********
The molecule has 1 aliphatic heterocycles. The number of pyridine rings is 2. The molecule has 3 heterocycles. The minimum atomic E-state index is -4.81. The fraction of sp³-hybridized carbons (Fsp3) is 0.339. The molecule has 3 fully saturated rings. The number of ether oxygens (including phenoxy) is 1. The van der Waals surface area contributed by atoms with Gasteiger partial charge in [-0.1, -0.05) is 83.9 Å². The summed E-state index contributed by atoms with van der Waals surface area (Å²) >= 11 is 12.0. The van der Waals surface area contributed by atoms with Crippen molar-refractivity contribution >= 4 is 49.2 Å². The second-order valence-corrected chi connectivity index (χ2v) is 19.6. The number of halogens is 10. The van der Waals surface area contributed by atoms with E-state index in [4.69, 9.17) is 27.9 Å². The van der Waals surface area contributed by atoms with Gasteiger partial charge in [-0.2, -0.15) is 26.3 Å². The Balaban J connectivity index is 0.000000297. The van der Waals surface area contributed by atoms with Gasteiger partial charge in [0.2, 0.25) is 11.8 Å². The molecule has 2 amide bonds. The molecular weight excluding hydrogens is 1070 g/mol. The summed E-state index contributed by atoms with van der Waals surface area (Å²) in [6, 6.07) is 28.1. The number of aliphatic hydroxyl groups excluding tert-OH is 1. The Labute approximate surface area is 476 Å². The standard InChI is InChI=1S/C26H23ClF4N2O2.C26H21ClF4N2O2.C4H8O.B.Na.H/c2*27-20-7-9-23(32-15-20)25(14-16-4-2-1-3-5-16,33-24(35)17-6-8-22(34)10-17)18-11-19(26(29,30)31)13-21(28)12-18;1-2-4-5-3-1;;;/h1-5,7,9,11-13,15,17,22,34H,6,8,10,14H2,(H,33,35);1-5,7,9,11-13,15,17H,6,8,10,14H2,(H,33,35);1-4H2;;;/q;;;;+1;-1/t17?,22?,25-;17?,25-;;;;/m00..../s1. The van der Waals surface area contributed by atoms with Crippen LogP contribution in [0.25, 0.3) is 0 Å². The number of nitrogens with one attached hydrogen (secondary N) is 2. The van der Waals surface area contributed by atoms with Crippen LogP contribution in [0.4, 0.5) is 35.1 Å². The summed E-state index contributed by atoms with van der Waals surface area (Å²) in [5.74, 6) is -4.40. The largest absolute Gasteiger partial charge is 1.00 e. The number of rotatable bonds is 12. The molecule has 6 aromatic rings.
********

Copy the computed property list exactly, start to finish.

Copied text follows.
The molecule has 1 aliphatic heterocycles. The number of pyridine rings is 2. The molecule has 3 heterocycles. The minimum atomic E-state index is -4.81. The fraction of sp³-hybridized carbons (Fsp3) is 0.339. The molecule has 3 fully saturated rings. The number of ether oxygens (including phenoxy) is 1. The van der Waals surface area contributed by atoms with Gasteiger partial charge in [-0.1, -0.05) is 83.9 Å². The summed E-state index contributed by atoms with van der Waals surface area (Å²) >= 11 is 12.0. The van der Waals surface area contributed by atoms with Crippen molar-refractivity contribution >= 4 is 49.2 Å². The second-order valence-corrected chi connectivity index (χ2v) is 19.6. The number of halogens is 10. The van der Waals surface area contributed by atoms with E-state index in [4.69, 9.17) is 27.9 Å². The van der Waals surface area contributed by atoms with Gasteiger partial charge in [-0.2, -0.15) is 26.3 Å². The Balaban J connectivity index is 0.000000297. The van der Waals surface area contributed by atoms with Gasteiger partial charge in [0.2, 0.25) is 11.8 Å². The molecule has 2 amide bonds. The molecular weight excluding hydrogens is 1070 g/mol. The summed E-state index contributed by atoms with van der Waals surface area (Å²) in [6, 6.07) is 28.1. The number of aliphatic hydroxyl groups excluding tert-OH is 1. The Labute approximate surface area is 476 Å². The standard InChI is InChI=1S/C26H23ClF4N2O2.C26H21ClF4N2O2.C4H8O.B.Na.H/c2*27-20-7-9-23(32-15-20)25(14-16-4-2-1-3-5-16,33-24(35)17-6-8-22(34)10-17)18-11-19(26(29,30)31)13-21(28)12-18;1-2-4-5-3-1;;;/h1-5,7,9,11-13,15,17,22,34H,6,8,10,14H2,(H,33,35);1-5,7,9,11-13,15,17H,6,8,10,14H2,(H,33,35);1-4H2;;;/q;;;;+1;-1/t17?,22?,25-;17?,25-;;;;/m00..../s1. The van der Waals surface area contributed by atoms with Crippen LogP contribution in [0.25, 0.3) is 0 Å². The number of nitrogens with one attached hydrogen (secondary N) is 2. The van der Waals surface area contributed by atoms with Crippen LogP contribution in [0.4, 0.5) is 35.1 Å². The summed E-state index contributed by atoms with van der Waals surface area (Å²) in [5.74, 6) is -4.40. The largest absolute Gasteiger partial charge is 1.00 e. The number of rotatable bonds is 12. The molecule has 6 aromatic rings.